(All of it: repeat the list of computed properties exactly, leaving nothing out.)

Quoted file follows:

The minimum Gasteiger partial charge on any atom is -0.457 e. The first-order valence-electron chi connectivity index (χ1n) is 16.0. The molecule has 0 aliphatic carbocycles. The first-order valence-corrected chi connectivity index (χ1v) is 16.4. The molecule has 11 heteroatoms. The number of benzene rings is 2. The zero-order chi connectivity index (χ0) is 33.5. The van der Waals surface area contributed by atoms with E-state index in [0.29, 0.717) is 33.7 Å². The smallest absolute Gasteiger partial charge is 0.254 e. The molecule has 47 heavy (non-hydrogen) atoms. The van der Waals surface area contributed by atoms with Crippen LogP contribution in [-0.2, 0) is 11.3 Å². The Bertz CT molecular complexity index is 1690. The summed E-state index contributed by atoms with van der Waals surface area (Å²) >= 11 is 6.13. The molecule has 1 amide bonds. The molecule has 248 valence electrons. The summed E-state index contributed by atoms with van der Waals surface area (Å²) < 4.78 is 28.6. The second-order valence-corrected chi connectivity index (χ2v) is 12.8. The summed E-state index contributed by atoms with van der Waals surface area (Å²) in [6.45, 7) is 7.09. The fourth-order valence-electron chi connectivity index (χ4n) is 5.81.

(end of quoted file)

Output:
The minimum Gasteiger partial charge on any atom is -0.457 e. The first-order valence-electron chi connectivity index (χ1n) is 16.0. The molecule has 0 aliphatic carbocycles. The first-order valence-corrected chi connectivity index (χ1v) is 16.4. The molecule has 11 heteroatoms. The number of benzene rings is 2. The zero-order chi connectivity index (χ0) is 33.5. The van der Waals surface area contributed by atoms with E-state index in [0.29, 0.717) is 33.7 Å². The smallest absolute Gasteiger partial charge is 0.254 e. The molecule has 47 heavy (non-hydrogen) atoms. The van der Waals surface area contributed by atoms with Crippen LogP contribution in [-0.2, 0) is 11.3 Å². The Bertz CT molecular complexity index is 1690. The summed E-state index contributed by atoms with van der Waals surface area (Å²) >= 11 is 6.13. The molecule has 1 amide bonds. The molecule has 248 valence electrons. The summed E-state index contributed by atoms with van der Waals surface area (Å²) < 4.78 is 28.6. The second-order valence-corrected chi connectivity index (χ2v) is 12.8. The summed E-state index contributed by atoms with van der Waals surface area (Å²) in [6.45, 7) is 7.09. The fourth-order valence-electron chi connectivity index (χ4n) is 5.81.